Pair move to prevent donkey exports
Two Australian senators have moved to prevent the potential start-up of a donkey and horse liveexport trade before it starts.
Senators Lee Rhiannon and Derryn Hinch recently spoke out about the Federal Government’s plans to allow feral donkeys and horses to be exported for overseas slaughter.
The Turnbull Government last year prepared an amendment order to permit live donkeys and horses to be exported.
Ms Rhiannon and Mr Hinch introduced the Export Control Amendment (Equine Live Export for Slaughter Prohibition) Bill 2018 in Parliament this month.
Speaking in Parliament, Ms Rhiannon raised concerns about animal welfare conditions in China, saying annual demand for donkey skins was rising.
She said the trade was driven by “marketed demand” for the animals’ skins, which were “boiled into a glue and marketed in pills, bars or tonics”.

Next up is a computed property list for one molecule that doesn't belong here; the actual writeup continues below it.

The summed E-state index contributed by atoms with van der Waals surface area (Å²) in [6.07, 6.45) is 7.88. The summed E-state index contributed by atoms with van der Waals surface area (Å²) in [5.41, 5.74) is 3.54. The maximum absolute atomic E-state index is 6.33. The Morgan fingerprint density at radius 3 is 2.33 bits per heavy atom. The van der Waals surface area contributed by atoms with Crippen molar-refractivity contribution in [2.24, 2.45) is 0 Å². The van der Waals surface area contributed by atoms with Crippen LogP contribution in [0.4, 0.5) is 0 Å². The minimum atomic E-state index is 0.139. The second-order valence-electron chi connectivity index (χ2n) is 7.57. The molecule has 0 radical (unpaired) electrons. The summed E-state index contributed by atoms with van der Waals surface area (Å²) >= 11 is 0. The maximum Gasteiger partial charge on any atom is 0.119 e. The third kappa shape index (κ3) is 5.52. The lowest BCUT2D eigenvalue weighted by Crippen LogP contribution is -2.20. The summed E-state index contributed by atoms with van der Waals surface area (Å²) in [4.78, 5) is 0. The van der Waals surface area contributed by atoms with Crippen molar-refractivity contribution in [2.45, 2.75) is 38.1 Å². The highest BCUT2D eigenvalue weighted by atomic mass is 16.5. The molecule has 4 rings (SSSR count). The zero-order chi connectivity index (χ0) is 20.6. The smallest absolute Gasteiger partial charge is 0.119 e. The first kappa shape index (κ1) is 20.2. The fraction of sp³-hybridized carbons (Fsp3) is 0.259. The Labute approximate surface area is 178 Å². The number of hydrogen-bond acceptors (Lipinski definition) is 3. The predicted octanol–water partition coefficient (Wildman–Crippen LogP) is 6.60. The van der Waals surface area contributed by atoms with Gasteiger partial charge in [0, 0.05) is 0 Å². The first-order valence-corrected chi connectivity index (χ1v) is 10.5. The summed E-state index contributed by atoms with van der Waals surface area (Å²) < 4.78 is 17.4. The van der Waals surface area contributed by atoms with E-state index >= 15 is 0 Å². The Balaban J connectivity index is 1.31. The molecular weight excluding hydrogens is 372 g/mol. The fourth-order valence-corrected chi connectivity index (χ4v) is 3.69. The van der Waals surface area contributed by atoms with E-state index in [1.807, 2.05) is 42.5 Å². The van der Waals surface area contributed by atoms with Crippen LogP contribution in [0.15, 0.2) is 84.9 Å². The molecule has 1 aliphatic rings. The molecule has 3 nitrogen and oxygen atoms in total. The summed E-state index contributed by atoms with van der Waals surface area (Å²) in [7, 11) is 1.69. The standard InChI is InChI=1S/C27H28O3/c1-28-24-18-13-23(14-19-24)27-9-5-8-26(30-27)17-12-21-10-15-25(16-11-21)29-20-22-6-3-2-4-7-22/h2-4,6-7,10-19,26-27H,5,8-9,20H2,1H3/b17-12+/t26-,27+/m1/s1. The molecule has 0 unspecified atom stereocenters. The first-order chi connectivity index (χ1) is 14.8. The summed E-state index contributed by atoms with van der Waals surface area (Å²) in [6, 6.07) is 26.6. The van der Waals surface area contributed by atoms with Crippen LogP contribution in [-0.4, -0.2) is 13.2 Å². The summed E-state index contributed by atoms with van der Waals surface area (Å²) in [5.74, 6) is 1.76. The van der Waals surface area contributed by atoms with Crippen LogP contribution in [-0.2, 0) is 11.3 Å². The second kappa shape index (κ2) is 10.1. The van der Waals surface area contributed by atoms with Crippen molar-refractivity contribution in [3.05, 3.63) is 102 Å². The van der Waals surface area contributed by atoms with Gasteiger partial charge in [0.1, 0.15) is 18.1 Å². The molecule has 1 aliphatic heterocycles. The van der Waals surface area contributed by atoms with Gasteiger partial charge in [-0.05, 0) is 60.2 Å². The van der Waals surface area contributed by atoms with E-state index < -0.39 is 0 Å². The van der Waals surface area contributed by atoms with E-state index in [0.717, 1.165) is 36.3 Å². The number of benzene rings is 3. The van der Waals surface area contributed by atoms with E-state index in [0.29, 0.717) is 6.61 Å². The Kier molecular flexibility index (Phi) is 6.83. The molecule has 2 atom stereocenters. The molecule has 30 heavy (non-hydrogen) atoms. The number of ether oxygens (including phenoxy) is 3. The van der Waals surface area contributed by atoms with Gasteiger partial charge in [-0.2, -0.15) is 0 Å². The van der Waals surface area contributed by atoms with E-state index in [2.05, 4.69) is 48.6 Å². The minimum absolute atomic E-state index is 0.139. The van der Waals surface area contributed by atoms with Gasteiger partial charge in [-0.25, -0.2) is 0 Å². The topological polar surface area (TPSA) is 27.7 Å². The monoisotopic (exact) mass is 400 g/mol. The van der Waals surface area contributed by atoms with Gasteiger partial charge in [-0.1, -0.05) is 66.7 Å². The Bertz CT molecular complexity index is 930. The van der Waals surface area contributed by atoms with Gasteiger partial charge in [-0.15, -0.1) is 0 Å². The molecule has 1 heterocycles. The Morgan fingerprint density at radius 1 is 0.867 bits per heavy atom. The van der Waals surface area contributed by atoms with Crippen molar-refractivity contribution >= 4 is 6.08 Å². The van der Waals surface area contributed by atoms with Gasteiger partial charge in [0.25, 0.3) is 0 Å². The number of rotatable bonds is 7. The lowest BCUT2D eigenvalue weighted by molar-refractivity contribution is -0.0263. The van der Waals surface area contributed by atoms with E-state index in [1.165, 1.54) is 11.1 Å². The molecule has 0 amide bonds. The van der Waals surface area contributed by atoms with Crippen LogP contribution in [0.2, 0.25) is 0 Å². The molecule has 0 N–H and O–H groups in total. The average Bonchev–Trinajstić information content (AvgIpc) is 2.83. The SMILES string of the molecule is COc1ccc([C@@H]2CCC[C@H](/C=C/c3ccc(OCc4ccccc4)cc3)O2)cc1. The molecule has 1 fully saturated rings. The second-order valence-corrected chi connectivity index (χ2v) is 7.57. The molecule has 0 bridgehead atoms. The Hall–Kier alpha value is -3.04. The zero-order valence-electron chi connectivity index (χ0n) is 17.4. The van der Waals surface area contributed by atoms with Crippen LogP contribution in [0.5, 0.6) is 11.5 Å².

“Supporting this Bill does not require the shutting down of an industry,” Ms Rhiannon said.
“There are no jobs reliant on the live export of equines for slaughter.
“The thought that there is a legislative gap that could allow the live export trade to extend to more animals is very worrying.”
Demand for donkey skins is rising internationally, with renewed interest from China.
The WA Government has spent millions trying to eradicate more than 500,000 feral donkeys from the State’s far north during the past few decades.
Last year, then agriculture minister Barnaby Joyce endorsed a potential live donkey and trade as a business opportunity.
Donkeys were originally bought to Australia to cart loads as pack animals but population numbers are now difficult to ascertain.
These days, the wild leftovers are declared environmental pests under the Biosecurity and Agriculture Management Act 2007, and cause erosion and damage vegetation.